(We chose health. That is why we closed Batanes to tourists on March 16 even if we knew that many will lose their jobs and their business. We said then that it would be easier to help those who lose their jobs and businesses than to lose lives.)
LOCALLY STRANDED INDIVIDUALS
Cayco said that among the strict measures that they imposed was the handling of locally stranded individuals and crew members of ships that bring in food to the island.
“Kasi pag walang barko papunta sa Batanes, magugutom naman kami. Pero mahigpit kami sa port. Hindi nakakababa yung mga crew ng barko,” she said.
(If there are no ships going to Batanes, we will starve. But we’re strict at the ports. Ship crew members cannot disembark.)
She said the Coast Guard and the local police closely monitor port activities, and Batanes residents are not allowed to enter the ships and interact with the visiting sailors.
As of this week, Batanes had 374 Locally Stranded Individuals (LSIs), the last batch arriving on the island last July 30.
Cayco said many are students and workers temporarily based in Cagayan.
A local ordinance allows only one flight every 16 days, and only 65 passengers are allowed onboard. This limited number of passengers is based on their available beds in quarantine facilities.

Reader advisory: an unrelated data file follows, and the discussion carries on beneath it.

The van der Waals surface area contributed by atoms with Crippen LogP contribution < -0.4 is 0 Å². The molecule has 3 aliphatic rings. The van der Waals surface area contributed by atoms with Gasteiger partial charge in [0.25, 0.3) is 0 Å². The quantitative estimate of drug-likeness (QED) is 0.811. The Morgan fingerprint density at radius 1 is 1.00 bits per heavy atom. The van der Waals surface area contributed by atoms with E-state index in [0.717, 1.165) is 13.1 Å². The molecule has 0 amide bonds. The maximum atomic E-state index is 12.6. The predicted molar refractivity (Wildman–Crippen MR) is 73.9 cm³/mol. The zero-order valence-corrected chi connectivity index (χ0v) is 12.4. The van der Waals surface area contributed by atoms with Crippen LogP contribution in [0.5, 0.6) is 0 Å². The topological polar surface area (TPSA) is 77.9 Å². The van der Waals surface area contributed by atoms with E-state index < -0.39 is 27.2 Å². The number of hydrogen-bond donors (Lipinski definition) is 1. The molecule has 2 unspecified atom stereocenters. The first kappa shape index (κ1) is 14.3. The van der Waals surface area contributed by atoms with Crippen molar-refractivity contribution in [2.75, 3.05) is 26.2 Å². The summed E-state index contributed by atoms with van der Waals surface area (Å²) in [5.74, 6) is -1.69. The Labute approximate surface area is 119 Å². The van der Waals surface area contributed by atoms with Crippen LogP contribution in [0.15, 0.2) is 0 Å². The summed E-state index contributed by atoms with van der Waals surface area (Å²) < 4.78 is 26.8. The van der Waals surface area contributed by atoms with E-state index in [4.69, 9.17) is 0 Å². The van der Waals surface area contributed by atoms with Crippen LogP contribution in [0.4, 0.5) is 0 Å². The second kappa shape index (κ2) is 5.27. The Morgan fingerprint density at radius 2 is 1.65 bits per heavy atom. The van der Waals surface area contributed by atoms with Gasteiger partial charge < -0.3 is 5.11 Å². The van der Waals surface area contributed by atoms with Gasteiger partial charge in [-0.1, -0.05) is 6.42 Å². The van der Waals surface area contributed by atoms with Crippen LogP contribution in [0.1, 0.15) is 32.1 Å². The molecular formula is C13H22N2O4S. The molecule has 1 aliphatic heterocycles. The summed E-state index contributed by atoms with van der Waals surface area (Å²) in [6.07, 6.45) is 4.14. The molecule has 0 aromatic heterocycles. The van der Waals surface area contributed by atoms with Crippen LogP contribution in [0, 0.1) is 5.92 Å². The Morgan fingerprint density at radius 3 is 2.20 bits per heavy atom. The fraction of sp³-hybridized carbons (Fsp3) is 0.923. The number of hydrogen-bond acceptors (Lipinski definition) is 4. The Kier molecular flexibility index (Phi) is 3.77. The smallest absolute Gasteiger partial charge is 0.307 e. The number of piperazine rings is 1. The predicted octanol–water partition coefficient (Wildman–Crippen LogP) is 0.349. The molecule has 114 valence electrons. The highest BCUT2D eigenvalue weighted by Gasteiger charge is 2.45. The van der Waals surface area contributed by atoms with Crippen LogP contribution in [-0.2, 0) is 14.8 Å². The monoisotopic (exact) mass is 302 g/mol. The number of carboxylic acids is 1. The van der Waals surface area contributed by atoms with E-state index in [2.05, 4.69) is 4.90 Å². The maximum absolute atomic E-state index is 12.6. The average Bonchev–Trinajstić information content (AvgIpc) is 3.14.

Cayco said they are also strict in implementing the 14-day quarantine, requiring even top officials to undergo it.
“Alam namin wala kaming COVID (pero) lahat naka-mask. Ako naka-shield pa nga. Ibig sabihin, sinusunod namin ang mga protocol kahit alam namin na COVID-free po kami,” she said.
(While we know we don’t have COVID, everyone wears a mask. I even wear a face shield. This means, we follow the protocol even if we are COVID-free.)
Cayco said political will, good coordination and concern for each other are among the things that have helped Batanes stay COVID-free.
DINAGAT ISLANDS 'MIS-TAGGED'?
Meantime, Dr. Jillian Lee, provincial health officer of Dinagat Islands, also cited the advantages of being an island province, including the ability to closely monitor all entry points.
In an interview with TeleRadyo on Thursday, she said their lone entry point is in the capital town and everyone who enters the province is required to undergo a 14-day quarantine.
Lee also said that the regional DOH told them that the COVID-19 case logged under the province was “mis-tagged.”
“Sa province, lahat ng testing dumadaan sa amin,” Lee said. “Alam namin kung sino ang na-swab at alam namin lahat ng na-swab sa amin ay wala pang lumalabas na positive ang result. Ang iniisip namin, baka isa syang tao na taga-Dinagat islands pero wala sya sa Dinagat Islands.”
(In the province, everyone who gets tested goes through our office. We know who have been swabbed and that none have tested positive. We’re thinking it might be a person who lived in Dinagat Islands before but is no longer based in Dinagat Islands.)
The DOH central office has not confirmed if the two cases under Dinagat Islands are indeed “mis-tagged.”